Portugal’s 10-year yield dropped to the lowest in more than eight years and Ireland’s fell to an all-time low as a report showed German producer prices declined for an eighth month in March. Italy’s bonds pared their gain today as the Rome-based Treasury sold 20.6 billion euros ($28.5 billion) of six-year inflation-linked securities dubbed BTP Italia and aimed mainly at retail investors. Benchmark German bunds were little changed on the week.
ECB officials “have talked up the fact they are willing to undertake unconventional measures if their forecasts deem it necessary,” said Marc Ostwald, a fixed-income strategist at Monument Securities Ltd. in London. “We are not in the scenario as of yet where people expect a sell-off in periphery. There is reasonable underlying support.”
Italy’s 10-year yield rose two basis points, or 0.02 percentage point, to 3.12 percent at 4:28 p.m. London time after dropping to 3.068 percent, the lowest since Bloomberg started collecting the data in 1993. The 4.5 percent bond due in March 2024 fell 0.185, or 1.85 euros per 1,000-euro face amount, to 111.845. The rate dropped nine basis points this week.
Portugal’s 10-year yield fell one basis point to 3.74 percent after dropping to 3.66 percent, the least since February 2006. The rate slid 23 basis points since April 11.
The nation plans to sell as much as 750 million euros of bonds maturing in February 2024 on April 23, Lisbon-based government debt agency IGCP said on its website today. The auction will be the first since Portugal requested a European Union-led bailout in April 2011. The nation has raised 6.25 billion euros selling debt through banks this year.
Orders from small investors for the Italian index-linked sale from April 14 through yesterday totaled 10.1 billion euros while an additional 10.5 billion euros came from institutional buyers today, the Rome-based Treasury said by e-mail. All bids were satisfied, according to the statement.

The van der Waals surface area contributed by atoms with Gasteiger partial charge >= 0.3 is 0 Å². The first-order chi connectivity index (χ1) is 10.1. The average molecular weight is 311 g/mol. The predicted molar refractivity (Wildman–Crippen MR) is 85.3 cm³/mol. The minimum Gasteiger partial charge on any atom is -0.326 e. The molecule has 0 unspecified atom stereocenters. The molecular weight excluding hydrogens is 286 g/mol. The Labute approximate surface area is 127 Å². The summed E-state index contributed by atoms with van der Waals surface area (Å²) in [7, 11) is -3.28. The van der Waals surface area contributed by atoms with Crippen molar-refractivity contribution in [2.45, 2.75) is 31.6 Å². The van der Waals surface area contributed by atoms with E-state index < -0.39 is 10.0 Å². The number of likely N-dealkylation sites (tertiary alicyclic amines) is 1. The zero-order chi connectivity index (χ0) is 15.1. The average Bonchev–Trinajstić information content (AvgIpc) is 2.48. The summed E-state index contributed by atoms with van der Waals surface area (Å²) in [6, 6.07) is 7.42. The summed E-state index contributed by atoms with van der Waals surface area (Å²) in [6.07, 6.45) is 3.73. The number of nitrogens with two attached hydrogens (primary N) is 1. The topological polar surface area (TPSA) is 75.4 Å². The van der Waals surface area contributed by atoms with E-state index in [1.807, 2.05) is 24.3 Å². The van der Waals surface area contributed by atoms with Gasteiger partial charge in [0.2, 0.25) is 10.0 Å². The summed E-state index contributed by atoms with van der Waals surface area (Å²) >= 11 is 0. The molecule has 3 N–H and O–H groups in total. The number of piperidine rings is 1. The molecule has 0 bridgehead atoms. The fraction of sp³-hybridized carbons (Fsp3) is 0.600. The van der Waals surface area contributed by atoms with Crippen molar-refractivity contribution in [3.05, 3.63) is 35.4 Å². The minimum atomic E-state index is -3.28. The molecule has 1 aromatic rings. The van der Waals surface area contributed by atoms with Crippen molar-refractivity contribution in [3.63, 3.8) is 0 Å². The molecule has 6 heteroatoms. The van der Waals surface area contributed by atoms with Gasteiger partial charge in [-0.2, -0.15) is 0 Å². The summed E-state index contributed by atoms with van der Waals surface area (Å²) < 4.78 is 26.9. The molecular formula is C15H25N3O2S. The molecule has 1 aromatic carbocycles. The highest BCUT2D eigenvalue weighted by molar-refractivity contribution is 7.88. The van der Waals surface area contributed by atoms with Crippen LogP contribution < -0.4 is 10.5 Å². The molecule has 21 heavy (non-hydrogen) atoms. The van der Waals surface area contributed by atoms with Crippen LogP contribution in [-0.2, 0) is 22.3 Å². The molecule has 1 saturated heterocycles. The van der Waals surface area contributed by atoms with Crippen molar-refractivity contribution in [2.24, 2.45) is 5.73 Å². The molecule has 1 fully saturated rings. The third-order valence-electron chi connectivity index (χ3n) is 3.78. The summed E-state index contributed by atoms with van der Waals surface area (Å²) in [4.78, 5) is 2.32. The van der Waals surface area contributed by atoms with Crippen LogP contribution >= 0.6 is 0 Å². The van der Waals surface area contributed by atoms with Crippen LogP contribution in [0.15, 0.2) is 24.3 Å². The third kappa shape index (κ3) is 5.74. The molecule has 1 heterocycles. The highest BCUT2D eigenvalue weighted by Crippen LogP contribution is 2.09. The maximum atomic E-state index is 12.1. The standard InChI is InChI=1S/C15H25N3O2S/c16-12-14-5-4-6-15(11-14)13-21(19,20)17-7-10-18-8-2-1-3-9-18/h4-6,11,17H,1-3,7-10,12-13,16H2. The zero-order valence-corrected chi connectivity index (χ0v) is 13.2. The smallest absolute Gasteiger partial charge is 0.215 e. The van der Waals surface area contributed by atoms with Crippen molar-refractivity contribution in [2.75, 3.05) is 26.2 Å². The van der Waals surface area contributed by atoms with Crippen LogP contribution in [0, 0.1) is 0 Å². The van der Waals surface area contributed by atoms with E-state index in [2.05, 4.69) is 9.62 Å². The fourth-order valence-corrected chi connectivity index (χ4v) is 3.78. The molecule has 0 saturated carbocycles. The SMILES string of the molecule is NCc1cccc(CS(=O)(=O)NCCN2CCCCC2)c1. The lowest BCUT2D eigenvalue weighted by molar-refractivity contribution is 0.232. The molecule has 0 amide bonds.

Bonds from Italy to Portugal are being buoyed by speculation ECB policy makers will expand stimulus to fuel an inflation rate that’s a quarter of their 2 percent goal. Investors are also buying the bonds, which are underpinned by ECB President Mario Draghi’s 2012 pledge to safeguard the euro, as a refuge amid turmoil in Ukraine.
German factory prices fell 0.9 percent last month from a year earlier, the Federal Statistics Office in Wiesbaden said. Data yesterday showed the annual inflation rate in the euro area was 0.5 percent last month, the slowest in four years.
Ireland’s 10-year yield fell as much as two basis points to 2.83 percent, the lowest since Bloomberg began compiling the data in 1991.
The rate on similar-maturity Spanish bonds dropped to 3.04 percent, the least since September 2005, before rising two basis points to 3.09 percent. Germany’s 10-year bund yield increased three basis points today to 1.51 percent, compared with 1.50 percent on April 11.
The extra yield, or spread, that investors demand for holding Spanish 10-year bonds instead of benchmark German bunds shrank to 1.56 percentage points, the least since October 2010.
“We like Spain and Italy in particular,” David Tan, global head of rates at J.P. Morgan Asset Management in London, said in an interview yesterday. “No doubt spreads have compressed a good deal but there is still some way to go.”
Trading in euro-area government bonds will be closed tomorrow for Good Friday and on April 21 for Easter Monday and will reopen on April 22.
Italian bonds returned 6.5 percent this year through yesterday, according to Bloomberg World Bond Indexes. Spain’s gained 6.9 percent and Germany’s earned 3.1 percent.